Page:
According to Pat Robertson, no. His reason, yoga makes you unintentionally pray to Hindu gods, which I assume is an un-Christian thing to do.
This Christian site agrees with him:
The question becomes, is it possible for a Christian to isolate the physical aspects of yoga as simply a method of exercise, without incorporating the spirituality or philosophy behind it? I don't believe so. Yoga originated with a blatantly anti-Christian philosophy, and that philosophy has not changed. It teaches one to focus on oneself instead of on the one true God. It encourages its participants to seek the answers to life's difficult questions within their own conscience instead of in the Word of God. It also leaves one open to deception from God's enemy, who searches for victims that he can turn away from God (1 Peter 5:8).
But there's always the other side of the coin. Google "Christian yoga" and you’d find many sites promoting yoga as a way to share their deep devotion.
God is good!
The Outstretched philosophy is simple: we believe God will bless our sincere efforts at deepening a relationship with Him. He wants our fellowship and appreciates creative approaches to seeking His face. This is why Outstretched is dedicated to a Christ-centered pursuit of physical healing and spiritual growth through a practice of yoga.
This Christian approach to yoga simply allows us to combine these two essential goals: becoming physically healthy and spiritually healthy. We become more spiritually healthy through the yoga practice by calming our minds and quieting ourselves to the point that we can tune out the world's frequency and tune into God's frequency.
Being quiet with God allows us to create enough psychological and spiritual space that God can truly create an inner sanctuary in us. Being quiet enough to hear our Lord's voice is not optional-- it's essential for growth. Let God bless your efforts to get closer to Him and the joy-filled, healthy life He has planned for you!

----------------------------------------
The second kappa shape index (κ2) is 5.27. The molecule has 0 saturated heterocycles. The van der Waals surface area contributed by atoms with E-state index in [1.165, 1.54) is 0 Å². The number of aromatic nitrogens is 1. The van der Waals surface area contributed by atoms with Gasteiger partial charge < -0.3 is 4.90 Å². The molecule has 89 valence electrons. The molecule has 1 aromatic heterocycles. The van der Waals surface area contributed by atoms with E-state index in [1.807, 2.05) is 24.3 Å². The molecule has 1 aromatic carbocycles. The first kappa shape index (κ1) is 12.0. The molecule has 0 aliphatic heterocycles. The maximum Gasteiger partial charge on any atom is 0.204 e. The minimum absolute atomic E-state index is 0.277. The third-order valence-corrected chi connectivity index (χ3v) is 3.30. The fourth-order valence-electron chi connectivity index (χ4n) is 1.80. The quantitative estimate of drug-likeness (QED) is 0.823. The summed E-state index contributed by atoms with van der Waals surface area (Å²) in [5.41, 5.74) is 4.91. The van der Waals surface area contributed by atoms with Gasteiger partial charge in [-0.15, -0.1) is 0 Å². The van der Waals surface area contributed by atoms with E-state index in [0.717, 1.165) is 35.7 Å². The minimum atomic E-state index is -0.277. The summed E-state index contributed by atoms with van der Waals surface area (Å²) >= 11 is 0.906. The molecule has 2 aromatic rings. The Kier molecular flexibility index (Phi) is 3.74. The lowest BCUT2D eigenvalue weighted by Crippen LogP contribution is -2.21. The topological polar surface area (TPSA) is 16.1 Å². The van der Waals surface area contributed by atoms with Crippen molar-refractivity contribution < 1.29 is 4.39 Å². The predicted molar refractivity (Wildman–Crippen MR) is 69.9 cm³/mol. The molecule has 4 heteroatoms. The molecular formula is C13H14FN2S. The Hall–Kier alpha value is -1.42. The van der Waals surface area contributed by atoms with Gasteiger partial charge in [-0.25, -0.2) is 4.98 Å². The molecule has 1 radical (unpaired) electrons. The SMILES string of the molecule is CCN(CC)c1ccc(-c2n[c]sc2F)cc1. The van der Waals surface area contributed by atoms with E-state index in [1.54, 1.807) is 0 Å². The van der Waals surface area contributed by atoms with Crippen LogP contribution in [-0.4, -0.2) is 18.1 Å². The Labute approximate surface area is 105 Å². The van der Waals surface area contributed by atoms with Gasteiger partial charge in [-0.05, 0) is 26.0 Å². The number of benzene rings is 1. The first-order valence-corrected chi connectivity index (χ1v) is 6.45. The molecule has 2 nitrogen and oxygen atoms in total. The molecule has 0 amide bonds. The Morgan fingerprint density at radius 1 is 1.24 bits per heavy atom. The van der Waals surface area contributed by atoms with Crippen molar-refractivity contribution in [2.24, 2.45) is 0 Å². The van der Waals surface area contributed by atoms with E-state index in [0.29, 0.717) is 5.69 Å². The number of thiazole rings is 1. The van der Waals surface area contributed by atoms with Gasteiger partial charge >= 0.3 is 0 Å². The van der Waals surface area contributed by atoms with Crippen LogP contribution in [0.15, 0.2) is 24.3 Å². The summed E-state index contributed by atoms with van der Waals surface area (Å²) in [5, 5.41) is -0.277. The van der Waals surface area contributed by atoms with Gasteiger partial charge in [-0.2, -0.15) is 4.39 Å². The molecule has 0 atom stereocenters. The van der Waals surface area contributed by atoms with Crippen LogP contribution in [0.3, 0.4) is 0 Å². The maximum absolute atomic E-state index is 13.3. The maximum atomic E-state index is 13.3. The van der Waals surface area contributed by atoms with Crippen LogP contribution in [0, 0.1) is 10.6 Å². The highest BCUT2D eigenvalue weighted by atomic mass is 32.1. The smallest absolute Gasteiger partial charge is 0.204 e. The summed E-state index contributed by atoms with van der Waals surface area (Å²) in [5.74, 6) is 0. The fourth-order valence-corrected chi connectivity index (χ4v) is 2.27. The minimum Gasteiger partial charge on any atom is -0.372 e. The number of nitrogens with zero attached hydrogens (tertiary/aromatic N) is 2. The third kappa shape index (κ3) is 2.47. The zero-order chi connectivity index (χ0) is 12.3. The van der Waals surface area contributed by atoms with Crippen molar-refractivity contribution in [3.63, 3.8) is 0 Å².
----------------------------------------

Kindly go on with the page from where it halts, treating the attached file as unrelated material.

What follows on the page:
How the eff can you unintentionally pray to a certain god? That's one of the dumbest things I've ever heard. Kind of like when I was 5 and was told by the Baptists that kneeling to pray means you're praying to the devil.
Originally posted by makeda:
Ah, my youth was full of this kind of stuff. No meditation, no horoscopes, no stories about supernatural creatures. It's all works of the devil.
Were you prohibited from Ouija boards? I was. At least it wasn't as bad as the girl next door, who wasn't allowed to watch Fantasia.
Christianity co-opts everything. It's part of a long tradition of absorbing things and mutating them to fit its purposes. A co-worker once told me he was taking lessons in 'Christian Saxophone'. Nothing is off limits.
It would make a lot more sense to me if a Catholic held this belief, since they believe the act itself is the important part of a sacrament.
As a protestant and a communication major, any act is just a symbol. Faith is the important thing, practice is not.
ETA: I do understand the resistance to horoscopes, ouija boards and the like, since the idea is to "believe" in them. But even that, IMHO, is making a mountain out of a molehill.
[http://This message has been edited by Jamers04 (edited Nov-29-2007).|http://This message has been edited by Jamers04 (edited Nov-29-2007).]
from what i've been told, if you truly embrace yoga, it approaches the level of being it's own religion. if that's the case, then no, a Christian could not practice yoga.
however, apparently there are some "westernized" off-shoots of yoga that are essentially stretching classes. i guess you just get a good workout without first becoming one with the universe. kind of like running.
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